After the death of her husband from an asthma attack, Alisa Latty-Alleyne made a decision to follow Jesus. But leaving a lucrative career for Christian ministry was never part of the plan


Alisa Latty-Alleyne felt like she had it all. At just 37 years old she’d been promoted to vice-president of a $30m business unit at Tata Technologies, a multinational engineering company. Along with husband, Benny, and young son, Jacob, the family were living the dream, having relocated from Coventry to Michigan, USA. As the first female in the company’s history to lead a sales and delivery function, Alisa’s role came with a six-figure salary, which afforded her a level of comfort and security beyond her wildest dreams. 

But when Benny failed to come home after a doctor’s appointment one evening, Alisa knew something was wrong. Finally, at around 10:30pm, the hospital called. Benny had been rushed to the emergency room after breathing problems following an asthma attack. Despite the doctor’s best efforts, by the time Alisa got there, he had suffered a cardiac arrest and died. He was just 30 years old.

Looking for God

At the time of Benny’s death, the couple were “searching” spiritually. They’d tried a few different churches and Alisa had even surprised herself by watching a TV show about the life of Jesus the week before Benny died. It was a turnaround for someone who, although raised a Catholic, had stopped going to church as a teenager and spent the following decade running “as far away from God” as she could.

Looking back, Alisa describes herself as “the black sheep of the family; always getting in trouble, always doing some stupid thing”. She wanted to prove herself. That had meant throwing herself into work and quickly climbing the corporate ladder. “I never really thought I was good enough,” she says, describing the “imposter syndrome” that gripped her. “In terms of worldly status and finances, I thought: Right, I’m going to show them.

I know Benny would be proud of the woman of God I’ve become

When Benny died, Alisa was “completely lost”. The grief and shock of becoming a widow and single parent was too much to bear. Eventually, she quit her high-powered job and returned to the UK, moving in with her parents. “My identity had been wrapped up in the success of my career; when I no longer had it, I completely fell apart,” she remembers. “I hadn’t really thought about what I would do next. But I knew I couldn’t operate at the same level as I had before.”

Struggling financially, practically and spiritually, Alisa sought solace in alcohol, marijuana and physical relationships: “to numb the pain of the loss, but also to forget that my life was now spiralling.” She became depressed. Three years after Benny’s death, she had a breakdown.

One day in her kitchen, struggling with suicidal thoughts, she dropped to her knees and cried out to God: “How have I got here? If you’re real, and you have something different planned for me, you need to show up now because I can’t do this by myself.”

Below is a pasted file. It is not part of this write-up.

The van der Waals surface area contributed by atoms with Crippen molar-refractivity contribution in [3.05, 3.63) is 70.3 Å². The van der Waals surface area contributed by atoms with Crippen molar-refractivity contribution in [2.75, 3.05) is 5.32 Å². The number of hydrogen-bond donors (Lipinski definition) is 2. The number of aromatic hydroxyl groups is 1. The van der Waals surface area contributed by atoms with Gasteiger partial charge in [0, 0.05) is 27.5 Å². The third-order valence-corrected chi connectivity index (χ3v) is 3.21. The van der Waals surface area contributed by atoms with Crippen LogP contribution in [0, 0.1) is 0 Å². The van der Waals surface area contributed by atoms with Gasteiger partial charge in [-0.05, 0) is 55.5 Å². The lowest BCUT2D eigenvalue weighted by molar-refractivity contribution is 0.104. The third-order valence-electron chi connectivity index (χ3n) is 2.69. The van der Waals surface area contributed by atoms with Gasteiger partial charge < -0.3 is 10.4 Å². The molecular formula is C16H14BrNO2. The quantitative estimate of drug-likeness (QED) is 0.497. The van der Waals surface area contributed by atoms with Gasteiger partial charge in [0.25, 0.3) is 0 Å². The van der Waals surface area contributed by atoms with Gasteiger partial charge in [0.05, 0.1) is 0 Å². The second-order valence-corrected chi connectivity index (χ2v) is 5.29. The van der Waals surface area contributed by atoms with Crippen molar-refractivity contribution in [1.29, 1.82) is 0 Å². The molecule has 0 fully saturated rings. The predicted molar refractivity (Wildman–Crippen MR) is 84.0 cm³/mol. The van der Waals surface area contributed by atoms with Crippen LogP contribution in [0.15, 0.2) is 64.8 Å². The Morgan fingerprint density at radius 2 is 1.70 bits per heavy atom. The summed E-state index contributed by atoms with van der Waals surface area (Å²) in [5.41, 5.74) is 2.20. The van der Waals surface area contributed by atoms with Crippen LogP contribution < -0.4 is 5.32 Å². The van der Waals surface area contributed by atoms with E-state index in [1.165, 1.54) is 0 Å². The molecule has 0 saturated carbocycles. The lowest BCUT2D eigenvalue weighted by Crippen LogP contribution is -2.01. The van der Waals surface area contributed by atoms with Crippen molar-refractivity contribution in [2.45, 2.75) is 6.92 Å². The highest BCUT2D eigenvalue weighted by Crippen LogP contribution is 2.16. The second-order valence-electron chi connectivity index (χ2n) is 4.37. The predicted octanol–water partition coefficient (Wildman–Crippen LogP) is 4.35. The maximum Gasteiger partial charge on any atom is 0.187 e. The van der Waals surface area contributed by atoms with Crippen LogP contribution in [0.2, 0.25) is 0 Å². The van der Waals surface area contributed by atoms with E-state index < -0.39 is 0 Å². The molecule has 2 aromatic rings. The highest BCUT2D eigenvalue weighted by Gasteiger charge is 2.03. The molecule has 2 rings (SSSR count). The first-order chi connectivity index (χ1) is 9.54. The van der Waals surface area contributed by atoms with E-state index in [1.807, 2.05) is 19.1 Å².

Alisa describes her desperate plea as: “the moment that changed everything”. Having surrendered her future to God, she started attending Coventry Elim Church, began reading the Bible and was eventually baptised.


Finding purpose

Returning to work, Alisa took an entry-level job in recruitment, the industry she started out in, but as she learned to listen to God’s voice, she sensed him asking her to leave the corporate world and enter Christian ministry. “I had no idea what that really even looked look like,” she says, but she felt that God was calling her into evangelism. 

In January 2021, she started working at Christian Vision, a global evangelistic ministry, and began to climb the career ladder again. But then came a second change. She noticed a job advertised on Facebook for a presenter with Christian Broadcasting Network (CBN). She didn’t have the required experience for the role, and it was a part-time, temporary contract that would barely cover her bills. It made no sense to give up her better paid, permanent role, yet despite her reservations, Alisa felt prompted to apply. 

She was offered a job at CBN and, within two months, was promoted to head of media, despite having no experience in the field. “It blew my mind,” says Alisa. Shortly afterwards, she took on responsibility for marketing and fundraising too. Now, just two years later, she is the organisation’s first female UK director. After first sensing God’s call to evangelise two years ago, she is now overseeing an organisation aiming to see 1 million people find salvation over the next three years.

“God is so faithful,” she says. “What is beautiful about my journey now is that [it] is purposeful. It isn’t about me being the best in my family. It isn’t about me earning the most money. It isn’t about me having to find my identity in my job anymore. This is about me being who God has created me to be.” 

She believes that God had a plan for her life. Reading through Benny’s journals after he died, Alisa discovered that he had made a decision to follow Christ some years earlier, after a previous asthma attack had hospitalised him. “I truly believe that Benny knew he only had a certain amount of time,” says Alisa. “I miss him terribly still. But I know he would be proud of the woman of God I’ve become.

“I always say that the end of Benny’s life was the beginning of mine, so what I do is also part of his legacy” she adds. “Being able to introduce people to Jesus and show them that my life is a living testimony is huge. It really is.” 

Alisa’s memoir From Grief to Glory is available from